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Keele University

Geography and Marketing

UCAS Code: LN75
BA (Hons) 3 years full-time 2017
Ucas points guide

120-128

% applicants receiving offers

Not Available

Subjects
  • Human & social geography
  • Marketing
Student score
90% HIGH
89% HIGH
% employed or in further study
100% HIGH
96% MED
Average graduate salary
£18k MED
£19k MED
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What do you need to get in?

Source: UCAS

Main entry requirements

A level
BBB-ABB

GCE A Level Geography grade B or a related subject. If related subject includes A level Biology, Chemistry or Physics (England), a pass in Science Practical will be required

Scottish Highers
Not Available

BTEC Diploma
Not Available

International Baccalaureate
32

Higher Level Geography at 6 or above.

UCAS tariff points
Not Available

If your qualifications aren’t listed here, you can use our UCAS points guide of 120-128 and refer to the university’s website for full details of all entry routes and requirements.

The real story about entry requirements

% applicants receiving offers

Not Available

Provided by UCAS, this is the percentage of applicants who were offered a place on the course last year. Note that not all applicants receiving offers will take up the place, so this figure is likely to differ from applicants to places.

What does the numbers of applicants receiving course offers tell me?

Tuition fee & financial support

£9,250

Maximum annual fee for UK students. NHS-funded, sandwich or part-time course fees may vary.

If you live in:

  • Scotland and go to a Scottish university, you won’t pay tuition fees
  • Northern Ireland and go to an NI uni, you’ll pay £3,805 in tuition fees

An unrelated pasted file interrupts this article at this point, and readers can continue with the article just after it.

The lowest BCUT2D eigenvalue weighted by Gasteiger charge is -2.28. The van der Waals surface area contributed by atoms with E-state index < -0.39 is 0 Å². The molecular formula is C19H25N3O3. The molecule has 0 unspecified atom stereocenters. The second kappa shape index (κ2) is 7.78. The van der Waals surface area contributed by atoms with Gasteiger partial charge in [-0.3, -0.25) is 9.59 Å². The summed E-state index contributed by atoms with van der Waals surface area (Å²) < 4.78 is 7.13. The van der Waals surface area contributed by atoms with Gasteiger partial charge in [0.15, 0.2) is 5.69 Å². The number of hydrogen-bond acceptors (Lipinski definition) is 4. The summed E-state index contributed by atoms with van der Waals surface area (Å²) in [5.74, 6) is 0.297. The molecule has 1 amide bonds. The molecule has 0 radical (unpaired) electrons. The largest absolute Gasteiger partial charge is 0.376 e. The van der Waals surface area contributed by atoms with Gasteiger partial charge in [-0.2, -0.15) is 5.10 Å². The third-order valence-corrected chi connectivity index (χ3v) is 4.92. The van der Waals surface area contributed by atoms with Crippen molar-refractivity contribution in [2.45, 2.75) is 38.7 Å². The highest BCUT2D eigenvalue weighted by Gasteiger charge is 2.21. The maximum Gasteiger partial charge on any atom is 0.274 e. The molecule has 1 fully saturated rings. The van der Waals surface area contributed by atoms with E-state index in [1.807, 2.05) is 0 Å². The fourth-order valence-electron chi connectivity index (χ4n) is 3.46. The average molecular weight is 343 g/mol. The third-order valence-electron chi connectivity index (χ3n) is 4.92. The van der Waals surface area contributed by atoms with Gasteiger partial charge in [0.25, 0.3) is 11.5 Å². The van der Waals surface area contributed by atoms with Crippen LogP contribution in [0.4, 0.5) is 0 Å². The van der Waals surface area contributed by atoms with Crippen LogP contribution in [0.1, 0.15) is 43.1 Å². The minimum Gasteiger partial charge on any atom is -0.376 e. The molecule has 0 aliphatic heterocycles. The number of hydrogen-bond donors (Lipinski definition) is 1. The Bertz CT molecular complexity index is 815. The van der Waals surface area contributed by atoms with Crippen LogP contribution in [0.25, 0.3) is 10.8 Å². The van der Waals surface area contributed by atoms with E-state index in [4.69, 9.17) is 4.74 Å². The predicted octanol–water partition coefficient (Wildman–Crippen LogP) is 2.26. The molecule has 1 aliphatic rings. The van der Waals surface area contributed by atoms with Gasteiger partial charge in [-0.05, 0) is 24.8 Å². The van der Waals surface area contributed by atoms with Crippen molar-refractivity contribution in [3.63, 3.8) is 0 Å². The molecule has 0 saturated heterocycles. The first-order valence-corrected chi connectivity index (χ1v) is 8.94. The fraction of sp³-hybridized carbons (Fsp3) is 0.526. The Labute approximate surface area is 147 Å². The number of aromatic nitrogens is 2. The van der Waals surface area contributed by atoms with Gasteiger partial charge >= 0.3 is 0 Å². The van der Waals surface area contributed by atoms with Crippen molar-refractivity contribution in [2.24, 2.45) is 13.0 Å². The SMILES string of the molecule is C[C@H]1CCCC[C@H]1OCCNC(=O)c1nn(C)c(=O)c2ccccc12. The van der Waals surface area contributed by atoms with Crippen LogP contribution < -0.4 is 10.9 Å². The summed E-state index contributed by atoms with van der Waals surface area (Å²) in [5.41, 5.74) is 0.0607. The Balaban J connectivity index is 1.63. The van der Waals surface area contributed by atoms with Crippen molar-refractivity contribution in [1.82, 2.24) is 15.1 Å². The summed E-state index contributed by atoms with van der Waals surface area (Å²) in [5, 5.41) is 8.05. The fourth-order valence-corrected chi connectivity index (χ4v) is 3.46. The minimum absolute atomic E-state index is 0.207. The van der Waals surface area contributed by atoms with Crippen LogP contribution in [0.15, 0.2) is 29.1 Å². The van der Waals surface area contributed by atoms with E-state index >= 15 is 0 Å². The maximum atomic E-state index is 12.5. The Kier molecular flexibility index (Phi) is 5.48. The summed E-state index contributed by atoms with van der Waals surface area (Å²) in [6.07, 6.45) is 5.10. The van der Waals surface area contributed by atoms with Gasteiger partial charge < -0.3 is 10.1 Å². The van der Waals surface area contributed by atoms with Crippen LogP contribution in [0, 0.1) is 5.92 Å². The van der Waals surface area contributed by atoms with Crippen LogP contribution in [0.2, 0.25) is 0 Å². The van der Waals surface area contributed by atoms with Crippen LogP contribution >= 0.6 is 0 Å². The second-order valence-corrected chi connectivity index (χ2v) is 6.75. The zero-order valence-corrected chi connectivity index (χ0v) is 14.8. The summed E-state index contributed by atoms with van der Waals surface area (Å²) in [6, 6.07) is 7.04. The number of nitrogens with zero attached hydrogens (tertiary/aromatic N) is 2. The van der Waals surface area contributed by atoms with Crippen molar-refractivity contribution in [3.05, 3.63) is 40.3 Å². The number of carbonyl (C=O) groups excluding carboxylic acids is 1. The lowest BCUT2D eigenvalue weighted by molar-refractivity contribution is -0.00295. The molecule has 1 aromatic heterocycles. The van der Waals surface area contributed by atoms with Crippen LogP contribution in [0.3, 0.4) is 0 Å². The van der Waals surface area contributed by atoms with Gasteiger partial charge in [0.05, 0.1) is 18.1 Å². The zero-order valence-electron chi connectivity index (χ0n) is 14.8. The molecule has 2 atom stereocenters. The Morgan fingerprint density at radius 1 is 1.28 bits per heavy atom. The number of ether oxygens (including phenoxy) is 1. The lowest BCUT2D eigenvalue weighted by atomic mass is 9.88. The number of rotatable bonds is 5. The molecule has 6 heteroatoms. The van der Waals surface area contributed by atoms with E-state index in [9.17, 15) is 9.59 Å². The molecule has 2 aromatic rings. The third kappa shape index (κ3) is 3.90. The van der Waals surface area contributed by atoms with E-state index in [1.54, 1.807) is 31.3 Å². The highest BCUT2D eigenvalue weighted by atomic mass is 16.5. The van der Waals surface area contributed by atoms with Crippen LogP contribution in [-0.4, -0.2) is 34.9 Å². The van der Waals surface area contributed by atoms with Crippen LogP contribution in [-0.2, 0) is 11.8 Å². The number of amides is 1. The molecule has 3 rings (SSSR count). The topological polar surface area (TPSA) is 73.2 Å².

• Wales you’ll pay £3,810 in fees and get a tuition fee grant to cover the rest
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Will this course suit you?

Sources: UCAS & KIS

Every degree course is different, so it’s important to find one that suits your interests and matches the way you prefer to work – from the modules you’ll be studying to how you’ll be assessed. Top things to look for when comparing courses

Course description

Geography is a broad-based subject, uniquely positioned at the interface between the physical and the social science. The first year involves a broad-based introductory programme that provides a platform from which knowledge, understanding and skills can be developed. The second and third years of study provide a variety of choices enabling students to specialise in the areas of Geography that they find most interesting. In the final year for example, students have a free choice of broad range of specialist option modules that reflect staff membersâ?? research activities in both Human and Physical Geography. Fieldwork is an essential and enjoyable aspect of any Geography degree programme and field trips visiting both the spectacular scenery surrounding Keele as well as a series of exciting overseas destinations are integral to the programmes. Marketing offers a unique training in the use of marketing by a range of organisations, including businesses and the non-profit or public sector organisations, taught from a critical perspective, encouraging students to develop independent thinking as well as a thorough knowledge of marketing theory and practice. Students learn how marketing impacts on the social as well as the economic world. Elective modules will introduce the latest cutting-edge research and provide the opportunity to consider the role of the consumer in todayâ??s society, the impact of marketing on the culture and management of organisations and the widening influence of marketing tools and concepts in non-profit as well as for-profit organisations.